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Re: wolf hunting and trapping will remain

Post by pawnee » Thu Nov 21, 2013 11:29 am

There seems to be a common problem with all parks in general-animals are protected in one area and then get killed when they wander outside of the boundaries. To how this effects the population in the park-I'm not sure. But wolves seem to be doing well in the area so I don't think their endangered.

I think this brings into question the use of protected corridors for wildlife to travel from and to national parks/protected places...never mind wolves, this seems to occur with most large mammal species in parks. I can post some more info if anyone's interested in reading more.

Now the elimination of bison from the park population-that I don't agree with, but that's off topic a bit.
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Re: wolf hunting and trapping will remain

Post by alethe » Wed Jan 01, 2014 8:34 pm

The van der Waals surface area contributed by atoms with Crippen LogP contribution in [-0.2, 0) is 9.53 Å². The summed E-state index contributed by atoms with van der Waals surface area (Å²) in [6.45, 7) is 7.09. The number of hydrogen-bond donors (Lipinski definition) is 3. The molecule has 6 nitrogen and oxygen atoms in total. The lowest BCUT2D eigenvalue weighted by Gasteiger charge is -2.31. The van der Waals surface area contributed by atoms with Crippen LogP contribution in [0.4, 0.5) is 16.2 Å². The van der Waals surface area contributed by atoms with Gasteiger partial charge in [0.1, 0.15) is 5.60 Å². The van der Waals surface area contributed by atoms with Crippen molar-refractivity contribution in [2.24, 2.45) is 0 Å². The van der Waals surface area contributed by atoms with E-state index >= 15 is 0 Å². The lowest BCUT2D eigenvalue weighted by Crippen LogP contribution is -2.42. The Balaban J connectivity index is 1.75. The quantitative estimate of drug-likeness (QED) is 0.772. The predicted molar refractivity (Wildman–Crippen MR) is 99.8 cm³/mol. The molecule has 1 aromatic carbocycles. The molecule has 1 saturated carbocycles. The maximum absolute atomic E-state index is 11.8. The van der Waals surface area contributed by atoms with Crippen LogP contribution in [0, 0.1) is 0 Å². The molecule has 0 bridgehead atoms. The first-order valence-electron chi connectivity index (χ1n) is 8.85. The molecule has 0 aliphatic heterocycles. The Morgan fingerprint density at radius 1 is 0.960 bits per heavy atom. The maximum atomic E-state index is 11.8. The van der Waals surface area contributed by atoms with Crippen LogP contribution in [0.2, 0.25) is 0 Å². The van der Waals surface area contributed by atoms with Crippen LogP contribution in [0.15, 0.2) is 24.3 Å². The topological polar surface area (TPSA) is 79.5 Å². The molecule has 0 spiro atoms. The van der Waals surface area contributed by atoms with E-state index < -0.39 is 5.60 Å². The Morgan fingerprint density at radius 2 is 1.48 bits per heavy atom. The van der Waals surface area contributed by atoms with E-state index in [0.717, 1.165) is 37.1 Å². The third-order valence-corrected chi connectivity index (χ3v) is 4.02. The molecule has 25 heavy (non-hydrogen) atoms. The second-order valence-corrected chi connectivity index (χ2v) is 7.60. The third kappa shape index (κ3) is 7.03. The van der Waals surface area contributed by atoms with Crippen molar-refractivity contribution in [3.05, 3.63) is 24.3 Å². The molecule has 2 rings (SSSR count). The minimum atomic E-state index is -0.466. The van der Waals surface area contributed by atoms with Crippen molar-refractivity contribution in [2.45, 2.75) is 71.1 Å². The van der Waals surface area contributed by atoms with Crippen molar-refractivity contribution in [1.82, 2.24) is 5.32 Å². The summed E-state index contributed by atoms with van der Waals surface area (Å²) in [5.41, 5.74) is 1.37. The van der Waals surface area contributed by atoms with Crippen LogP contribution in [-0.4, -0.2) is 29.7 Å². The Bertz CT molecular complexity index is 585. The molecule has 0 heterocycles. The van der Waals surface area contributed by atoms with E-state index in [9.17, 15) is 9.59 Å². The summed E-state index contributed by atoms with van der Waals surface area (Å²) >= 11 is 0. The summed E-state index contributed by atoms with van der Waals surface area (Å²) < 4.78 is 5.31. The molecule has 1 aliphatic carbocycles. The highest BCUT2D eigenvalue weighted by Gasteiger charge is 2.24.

They can't kill off all the wolves. That will cause the ecosystem to become unbalanced. The elk the wolves feed on eat the sapling trees, and if the wolves don't keep the elk in check, the trees won't grow. Some of the fish in rivers relay on shade to keep themselves alive, espically in heat.

You wipe out the wolves entirely, you will eventually throw the ecosystem off balance.


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Re: wolf hunting and trapping will remain

Post by Chumpkins_ » Thu Jan 16, 2014 11:50 pm

True and, wolves can reproduce quickly, so this isn't really a big deal, unless it really gets out of hand.
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Re: wolf hunting and trapping will remain

Post by Mist Chaser » Mon Jan 20, 2014 3:54 pm